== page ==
Active Baby: How Much is Normal?

Babies are best known for sleeping, pooping, and crying. You may not think of the first few weeks or months of your baby’s life as a time when it’s very active. Did yo

While your baby may not be running through the park or throwing a ball, there is still plenty of activity for your baby to engage in during the early stages of its life. 

Read this guide to learn how active your baby should be

Related: How Long Should a Newborn Sleep? 

In the Womb 

Don’t forget that baby activity starts in the womb! While there’s nothing like feeling that first kick from your baby, you may wonder if your baby is kicking too much after a while. 

If you feel like your baby is moving around and kicking a lot in the womb, your doctor will likely tell you that there’s no such thing as too much movement in utero. As your pregnancy progresses, your baby will likely become even more active. 

The first few kicks from your baby will likely be gentle, but they can be surprisingly forceful after a while. Again, this is nothing to be concerned about, as it shows that your baby is gaining strength. 

However, you should talk to your OBGYN if you notice that your baby becomes significantly less active in the womb. While not always the case, it may indicate a potential problem. Your baby might still be healthy, but you may need additional monitoring


Baby sitting up next to dog


When Can My Baby Sit Up?

Your baby can typically hold its head up without support at around two months. It should also be able to push its arms up while lying on its stomach. 

When your baby is four months old, it should be able to hold its head up for an extended period without support. At six months, your baby should start to sit up with little to no support. Once they’re nine months old, they should be able to sit up for an extended time. However, they still may require help getting in and out of the sitting position. 

Once your baby is twelve months old, it should be able to sit up fully with no support. Tummy time can help strengthen your baby’s neck muscles and upper body. Encourage your baby to practice sitting up at around six months of age, as this will help strengthen their muscles so they can eventually do it alone. 

Related: How to Hold a Baby 

When Can My Baby Roll Over? 

Your baby should start rolling over at about four months of age, and it will begin by rocking from side to side, a critical motion for eventually being able to roll over. 

Your baby may also roll from its tummy to its back. At six months, your baby might be able to roll over in both directions. Many babies will spend time rolling over from their tummy to their back before they can roll over from the back to the belly.  

You can place your baby on a blanket on the floor to encourage rolling over. Place a book or a toy on one side of your baby so that it reaches for it and practices the motion of rolling over.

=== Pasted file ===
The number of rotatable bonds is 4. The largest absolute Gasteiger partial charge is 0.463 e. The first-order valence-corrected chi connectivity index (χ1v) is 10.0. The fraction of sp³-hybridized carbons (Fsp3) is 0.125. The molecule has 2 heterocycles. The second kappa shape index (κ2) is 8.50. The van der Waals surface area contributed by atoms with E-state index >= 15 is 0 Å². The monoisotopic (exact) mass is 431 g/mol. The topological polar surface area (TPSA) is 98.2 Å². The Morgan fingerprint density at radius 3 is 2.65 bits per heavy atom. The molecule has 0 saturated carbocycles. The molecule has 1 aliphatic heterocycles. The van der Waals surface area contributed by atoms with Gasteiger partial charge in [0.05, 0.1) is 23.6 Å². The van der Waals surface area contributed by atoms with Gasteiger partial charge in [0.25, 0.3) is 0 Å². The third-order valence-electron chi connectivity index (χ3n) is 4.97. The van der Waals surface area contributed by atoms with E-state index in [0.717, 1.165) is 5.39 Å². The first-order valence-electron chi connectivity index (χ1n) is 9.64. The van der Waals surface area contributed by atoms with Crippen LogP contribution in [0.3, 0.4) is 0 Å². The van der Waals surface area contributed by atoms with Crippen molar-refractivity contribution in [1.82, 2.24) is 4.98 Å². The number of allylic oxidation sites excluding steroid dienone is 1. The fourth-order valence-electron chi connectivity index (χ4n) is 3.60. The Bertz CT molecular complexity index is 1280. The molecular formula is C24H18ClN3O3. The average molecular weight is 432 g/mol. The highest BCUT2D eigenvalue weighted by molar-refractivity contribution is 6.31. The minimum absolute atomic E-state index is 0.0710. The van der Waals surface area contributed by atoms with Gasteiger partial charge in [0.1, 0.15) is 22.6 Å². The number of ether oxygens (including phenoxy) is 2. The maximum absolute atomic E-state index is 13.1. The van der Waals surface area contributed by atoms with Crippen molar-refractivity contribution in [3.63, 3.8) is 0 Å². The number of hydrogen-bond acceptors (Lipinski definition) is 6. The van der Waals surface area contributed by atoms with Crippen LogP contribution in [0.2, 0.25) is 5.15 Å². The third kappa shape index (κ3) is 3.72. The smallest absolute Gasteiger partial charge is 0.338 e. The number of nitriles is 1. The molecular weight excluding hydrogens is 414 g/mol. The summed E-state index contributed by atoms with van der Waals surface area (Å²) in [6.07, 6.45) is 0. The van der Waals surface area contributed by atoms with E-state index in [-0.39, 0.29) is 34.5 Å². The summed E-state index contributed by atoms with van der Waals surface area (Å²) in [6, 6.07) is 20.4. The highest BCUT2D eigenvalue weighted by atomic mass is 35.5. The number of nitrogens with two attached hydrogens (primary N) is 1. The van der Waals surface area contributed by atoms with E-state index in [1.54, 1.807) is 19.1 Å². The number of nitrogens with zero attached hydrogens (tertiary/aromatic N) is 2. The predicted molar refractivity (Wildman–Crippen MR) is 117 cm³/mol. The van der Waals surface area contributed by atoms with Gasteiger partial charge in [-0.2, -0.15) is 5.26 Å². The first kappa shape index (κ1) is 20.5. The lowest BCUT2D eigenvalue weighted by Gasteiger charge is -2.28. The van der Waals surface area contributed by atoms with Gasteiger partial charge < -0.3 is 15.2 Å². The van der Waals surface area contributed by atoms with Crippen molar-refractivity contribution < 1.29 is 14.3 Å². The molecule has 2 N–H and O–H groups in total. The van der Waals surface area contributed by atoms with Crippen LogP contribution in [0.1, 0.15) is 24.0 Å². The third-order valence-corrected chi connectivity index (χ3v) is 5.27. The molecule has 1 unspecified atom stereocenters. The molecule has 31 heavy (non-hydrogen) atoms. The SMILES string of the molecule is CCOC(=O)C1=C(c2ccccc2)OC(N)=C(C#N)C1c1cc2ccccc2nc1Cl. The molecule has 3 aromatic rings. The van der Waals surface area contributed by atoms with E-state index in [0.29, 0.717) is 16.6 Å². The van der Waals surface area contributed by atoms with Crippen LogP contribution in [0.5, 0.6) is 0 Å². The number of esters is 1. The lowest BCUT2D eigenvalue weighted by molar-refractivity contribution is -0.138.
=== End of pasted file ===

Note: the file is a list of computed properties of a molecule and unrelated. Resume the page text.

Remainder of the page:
When Can My Baby Crawl? 



Baby crawling


Your baby will start to rock back and forth at six months of age. It may begin to crawl backward before moving forward. At nine months, your baby will begin to creep and crawl. 

Some babies also do a commando-style crawl that involves pulling themselves across the floor with their arms. Let your baby play around on the floor in a safe space to encourage crawling development. You can place your baby’s favorite toy just out of its reach and encourage them to reach for it. 

Click here to learn when your baby should start talking! 

When Can My Baby Walk? 

Your baby will be walking and running around the house before you know it. It should be able to pull itself up from the floor into a standing position between 9 and 12 months. Your baby must hold onto furniture to stand up properly during this time. 

Your baby will likely take its first steps between 8 and 18 months, with most starting to walk around the 12-month mark. Talk to your pediatrician if your baby hasn’t started walking by the 18-month mark. Your baby will likely be a late walker if:

  • It doesn’t sit up without help
  • It doesn’t try to babble or talk
  • It doesn’t show interest in games 
  • It doesn’t roll over in either direction
  • It doesn’t attempt to get your attention through its actions 

You can also prepare your baby for its first steps by playing together and encouraging movement. Moving around will help your baby build its muscles, which will help it eventually walk and run. 

It’s normal for your baby to take a few tumbles when first learning to walk. While you can’t save your baby from every fall, you can prevent injuries by child-proofing your home. Put locks on cabinets and doors to keep your baby away from unsafe chemicals. 

Install a child-proof gate if you have stairs to prevent your baby from taking a tumble. Put padding on sharp furniture corners, and keep pots, pans, and other counter items against the wall or locked away. 

Click here to learn what to do if your baby bumps its head! 

Time to Help Your Baby Be Active 

While it may not always seem like it, babies become very active during their first year. If you notice your baby isn’t hitting these milestones, you can talk to your doctor about what to do next. 

Related: How to Help if Your Baby’s Nose is Stuffy 

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